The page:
Philippines Covid-19 patients may get Merck's anti-viral pill early

The drug may be used initially by 300,000 patients under a compassionate use system.
The drug may be used initially by 300,000 patients under a compassionate use system.PHOTO: NYTIMES

MANILA (BLOOMBERG) - Covid-19 patients in the Philippines may get early access to Merck & Co's yet to be approved anti-viral treatment pill for a few dollars starting in November with a compassionate special permit.

Filipino-owned importer MedEthix and distributor JackPharma said in a joint statement on Wednesday (Oct 27) that they will bring molnupiravir to hospitals in the Philippines as early as next month.

They plan to distribute pills manufactured by India's Aurobindo Pharma through a licensee agreement with Merck.

The drug may be used initially by 300,000 patients under a compassionate use system, MedEthix Chief Executive Officer Monaliza Salian said in a briefing.

Each capsule will likely cost 100 pesos (S$2.70) to 130 pesos, JackPharma President Meny Hernandez Jr. added.

Despite the pill still awaiting the green light from regulators around the world, some wealthy and middle-income nations have raced to secure orders or are in talks to obtain it.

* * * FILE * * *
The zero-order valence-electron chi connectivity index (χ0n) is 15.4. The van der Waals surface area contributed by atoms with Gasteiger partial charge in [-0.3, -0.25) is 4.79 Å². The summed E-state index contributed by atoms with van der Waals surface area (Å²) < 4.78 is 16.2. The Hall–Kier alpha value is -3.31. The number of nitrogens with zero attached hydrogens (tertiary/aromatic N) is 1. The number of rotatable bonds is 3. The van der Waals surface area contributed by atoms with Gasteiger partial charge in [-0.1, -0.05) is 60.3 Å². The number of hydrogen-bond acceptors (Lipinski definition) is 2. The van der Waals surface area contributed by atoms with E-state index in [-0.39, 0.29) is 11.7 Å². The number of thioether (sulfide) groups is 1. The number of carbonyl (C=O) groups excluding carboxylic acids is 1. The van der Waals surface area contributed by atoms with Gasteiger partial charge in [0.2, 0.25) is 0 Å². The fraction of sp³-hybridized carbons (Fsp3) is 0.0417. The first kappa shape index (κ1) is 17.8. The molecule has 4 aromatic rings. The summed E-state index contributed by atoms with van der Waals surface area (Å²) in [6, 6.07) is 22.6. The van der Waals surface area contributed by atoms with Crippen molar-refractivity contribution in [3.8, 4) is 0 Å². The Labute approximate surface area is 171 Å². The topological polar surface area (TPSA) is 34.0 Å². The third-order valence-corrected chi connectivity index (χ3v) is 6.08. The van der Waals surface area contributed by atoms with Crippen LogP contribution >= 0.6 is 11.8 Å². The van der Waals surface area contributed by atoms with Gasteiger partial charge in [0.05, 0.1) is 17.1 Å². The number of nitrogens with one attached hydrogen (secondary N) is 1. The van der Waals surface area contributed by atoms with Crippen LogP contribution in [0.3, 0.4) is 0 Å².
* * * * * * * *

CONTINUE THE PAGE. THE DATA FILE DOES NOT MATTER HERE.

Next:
An interim analysis of clinical trial data spurred demand after it found molnupiravir cut the risk of hospitalisation for adults with mild-to-moderate Covid-19 who are at risk of developing a severe illness.

The drug's progress has been accompanied by concerns that poorer nations that are already struggling to obtain Covid-19 vaccines could be left behind once again when it comes to therapies.

Merck has licensed the medication to generic-drug firms and itself expects to produce 10 million courses by the end of the year, and substantially more in 2022.

The Bill & Melinda Gates Foundation plans to contribute as much as US$120 million (S$160 million) to widen global access to the promising pill.

In the Philippines, patients wanting early access will need a doctor's prescription to buy the drug from a hospital with a compassionate permit.

Molnupiravir works by introducing errors into viral genetic material that eventually make the pathogen defunct.

Some experts have questioned whether and how the drug may also impact growing cells in the human body, potentially raising the risk of birth defects, for example.

Merck and partner Ridgeback Biotherapeutics have sought US emergency use authorisation, and the treatment is set for US Food and Drug Administration committee review next month.

Earlier this week, the European Medicines Agency said it initiated a rolling review for molnupiravir.